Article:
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Titans of the Ice Age transports viewers to the beautiful and otherworldly frozen landscapes of North America, Europe and Asia ten thousand years before modern civilization. Dazzling computer-generated imagery brings this mysterious era to life – from saber-toothed cats and giant sloths to the iconic mammoths, giants both feared and hunted by prehistoric humans.
A respected documentary maker hears from a friend that his long term depression has been helped after watching a video entitled “Food matters” and following a nutritional protocol involving high doses of vitamins, as outlined by a featured speaker in Foodmatters, by the name of Andrew W Saul. Beatie visits Saul and is given an outline of Orthomolecular Medicine, the protocol envisaged by Nobel prize winners and eminent scientists.
For the past two years, Ryan and Amy Green have been working on That Dragon, Cancer, a videogame about their son Joel’s fight against that disease. Following the family through the creation of the game and the day-to-day realities of Joel’s treatment, David Osit and Malika Zouhali-Worrall create a moving testament to the joy and heartbreak of raising a terminally ill child.
A look at NYC’s gentrification and growing inequality in a microcosm, Class Divide explores two distinct worlds that share the same Chelsea intersection – 10th Avenue and 26th Street. On one side of the avenue, the Chelsea-Elliot Houses have provided low-income public housing to residents for decades. Their neighbor across the avenue since 2012 is Avenues: The World School, a costly private school. What happens when kids from both of these worlds attempt to cross the divide?
The film follows the story of Jamie, a struggling butch lesbian actress who gets cast as a man in a film. The main plot is a romantic comedy between Jamie’s male alter-ego, “Male Jamie,” and Jill, a heterosexual woman on set. The film’s subplots include Jamie’s bisexual roommate Lola and her cat actor Howard, Lola’s abrasive butch German girlfriend Andi, and Jamie’s gay Asian friend David.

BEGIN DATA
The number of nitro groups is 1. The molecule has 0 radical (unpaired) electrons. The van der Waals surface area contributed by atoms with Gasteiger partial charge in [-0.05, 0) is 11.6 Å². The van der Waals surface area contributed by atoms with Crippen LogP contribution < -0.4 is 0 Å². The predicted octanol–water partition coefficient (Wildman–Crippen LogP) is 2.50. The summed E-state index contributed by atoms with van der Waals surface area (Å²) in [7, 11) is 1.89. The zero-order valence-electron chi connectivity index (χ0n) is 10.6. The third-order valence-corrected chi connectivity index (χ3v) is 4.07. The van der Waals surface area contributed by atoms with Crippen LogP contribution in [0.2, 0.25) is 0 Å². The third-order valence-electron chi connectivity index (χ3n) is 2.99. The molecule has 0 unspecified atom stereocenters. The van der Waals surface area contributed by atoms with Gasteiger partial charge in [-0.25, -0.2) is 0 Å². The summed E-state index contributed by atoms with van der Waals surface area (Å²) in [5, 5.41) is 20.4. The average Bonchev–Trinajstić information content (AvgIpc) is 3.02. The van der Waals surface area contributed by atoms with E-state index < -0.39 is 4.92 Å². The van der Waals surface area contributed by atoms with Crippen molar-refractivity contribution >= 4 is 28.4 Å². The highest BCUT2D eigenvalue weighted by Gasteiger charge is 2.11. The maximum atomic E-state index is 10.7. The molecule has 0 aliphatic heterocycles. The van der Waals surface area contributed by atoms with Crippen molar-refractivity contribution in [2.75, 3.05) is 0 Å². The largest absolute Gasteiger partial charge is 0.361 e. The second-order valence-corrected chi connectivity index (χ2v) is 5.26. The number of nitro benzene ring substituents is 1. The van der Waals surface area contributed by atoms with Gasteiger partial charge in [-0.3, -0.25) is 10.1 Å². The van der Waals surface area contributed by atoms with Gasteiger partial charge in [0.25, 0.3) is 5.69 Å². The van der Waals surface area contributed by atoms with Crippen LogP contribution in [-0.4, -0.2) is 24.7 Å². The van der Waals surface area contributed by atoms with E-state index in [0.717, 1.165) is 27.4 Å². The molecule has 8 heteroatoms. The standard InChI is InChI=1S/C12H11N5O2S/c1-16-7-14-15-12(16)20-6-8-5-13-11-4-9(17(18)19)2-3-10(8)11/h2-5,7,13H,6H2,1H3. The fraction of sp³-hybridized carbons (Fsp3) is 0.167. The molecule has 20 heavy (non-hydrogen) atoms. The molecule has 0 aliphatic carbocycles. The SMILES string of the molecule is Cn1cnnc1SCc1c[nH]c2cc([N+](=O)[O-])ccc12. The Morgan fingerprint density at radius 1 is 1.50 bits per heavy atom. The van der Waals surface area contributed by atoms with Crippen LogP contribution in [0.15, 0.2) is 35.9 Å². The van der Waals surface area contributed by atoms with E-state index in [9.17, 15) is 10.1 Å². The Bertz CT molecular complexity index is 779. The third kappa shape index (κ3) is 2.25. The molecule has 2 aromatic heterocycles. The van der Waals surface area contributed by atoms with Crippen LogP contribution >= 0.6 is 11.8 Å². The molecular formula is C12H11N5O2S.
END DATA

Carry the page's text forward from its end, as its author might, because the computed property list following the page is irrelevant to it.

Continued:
As his country is gripped by revolution and war, a Ukrainian victim of the Chernobyl nuclear disaster discovers a dark secret and must decide whether to risk his life and play his part in the revolution by revealing it.
In 2009, Alex Gibney was hired to make a film about Lance Armstrong’s comeback to cycling. The project was shelved when the doping scandal erupted, and re-opened after Armstrong’s confession. The Armstrong Lie picks up in 2013 and presents a riveting, insider’s view of the unraveling of one of the most extraordinary stories in the history of sports. As Lance Armstrong says himself, “I didn’t live a lot of lies, but I lived one big one.”
Pierre-Auguste Renoir is known and loved for his impressionist paintings of Paris. These paintings count among the world’s favourites. Renoir, however, grew tired of this style and changed course. This film, based on the collection of 181 Renoirs at the Barnes Foundation in Philadelphia,– examines the direction he then took and why it provokes such extreme reactions right up to today. Some claim they are repulsed by Renoir’s later works and some claim they are seduced. What may surprise many is that among the many artists who sought Renoir’s new works out and were clearly highly influenced by them were the two giants of the 20th century – Picasso and Matisse.